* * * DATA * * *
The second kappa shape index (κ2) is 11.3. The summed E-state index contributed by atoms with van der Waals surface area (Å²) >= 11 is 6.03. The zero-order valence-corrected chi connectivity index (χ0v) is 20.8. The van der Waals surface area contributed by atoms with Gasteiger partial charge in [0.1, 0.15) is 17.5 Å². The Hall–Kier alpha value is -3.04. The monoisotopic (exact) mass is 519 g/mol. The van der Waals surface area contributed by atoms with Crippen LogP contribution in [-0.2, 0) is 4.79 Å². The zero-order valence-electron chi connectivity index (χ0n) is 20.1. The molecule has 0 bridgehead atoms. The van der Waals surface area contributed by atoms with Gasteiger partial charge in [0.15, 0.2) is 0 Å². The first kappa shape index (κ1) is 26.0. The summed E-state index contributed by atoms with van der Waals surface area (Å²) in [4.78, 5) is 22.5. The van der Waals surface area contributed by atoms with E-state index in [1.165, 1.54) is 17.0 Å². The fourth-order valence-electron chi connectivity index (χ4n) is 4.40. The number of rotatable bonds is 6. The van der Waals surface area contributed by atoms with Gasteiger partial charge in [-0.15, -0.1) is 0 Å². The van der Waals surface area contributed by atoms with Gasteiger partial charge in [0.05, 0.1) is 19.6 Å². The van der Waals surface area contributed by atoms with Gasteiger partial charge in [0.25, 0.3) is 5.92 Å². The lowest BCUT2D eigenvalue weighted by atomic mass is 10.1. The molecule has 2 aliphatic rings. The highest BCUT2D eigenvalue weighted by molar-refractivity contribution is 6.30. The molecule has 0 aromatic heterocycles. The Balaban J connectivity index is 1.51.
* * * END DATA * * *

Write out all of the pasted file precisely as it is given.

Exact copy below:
The second kappa shape index (κ2) is 11.3. The summed E-state index contributed by atoms with van der Waals surface area (Å²) >= 11 is 6.03. The zero-order valence-corrected chi connectivity index (χ0v) is 20.8. The van der Waals surface area contributed by atoms with Gasteiger partial charge in [0.1, 0.15) is 17.5 Å². The Hall–Kier alpha value is -3.04. The monoisotopic (exact) mass is 519 g/mol. The van der Waals surface area contributed by atoms with Crippen LogP contribution in [-0.2, 0) is 4.79 Å². The zero-order valence-electron chi connectivity index (χ0n) is 20.1. The molecule has 0 bridgehead atoms. The van der Waals surface area contributed by atoms with Gasteiger partial charge in [0.15, 0.2) is 0 Å². The first kappa shape index (κ1) is 26.0. The summed E-state index contributed by atoms with van der Waals surface area (Å²) in [4.78, 5) is 22.5. The van der Waals surface area contributed by atoms with E-state index in [1.165, 1.54) is 17.0 Å². The fourth-order valence-electron chi connectivity index (χ4n) is 4.40. The number of rotatable bonds is 6. The van der Waals surface area contributed by atoms with Gasteiger partial charge in [-0.15, -0.1) is 0 Å². The van der Waals surface area contributed by atoms with Gasteiger partial charge in [0.05, 0.1) is 19.6 Å². The van der Waals surface area contributed by atoms with Gasteiger partial charge in [0.25, 0.3) is 5.92 Å². The lowest BCUT2D eigenvalue weighted by atomic mass is 10.1. The molecule has 2 aliphatic rings. The highest BCUT2D eigenvalue weighted by molar-refractivity contribution is 6.30. The molecule has 0 aromatic heterocycles. The Balaban J connectivity index is 1.51.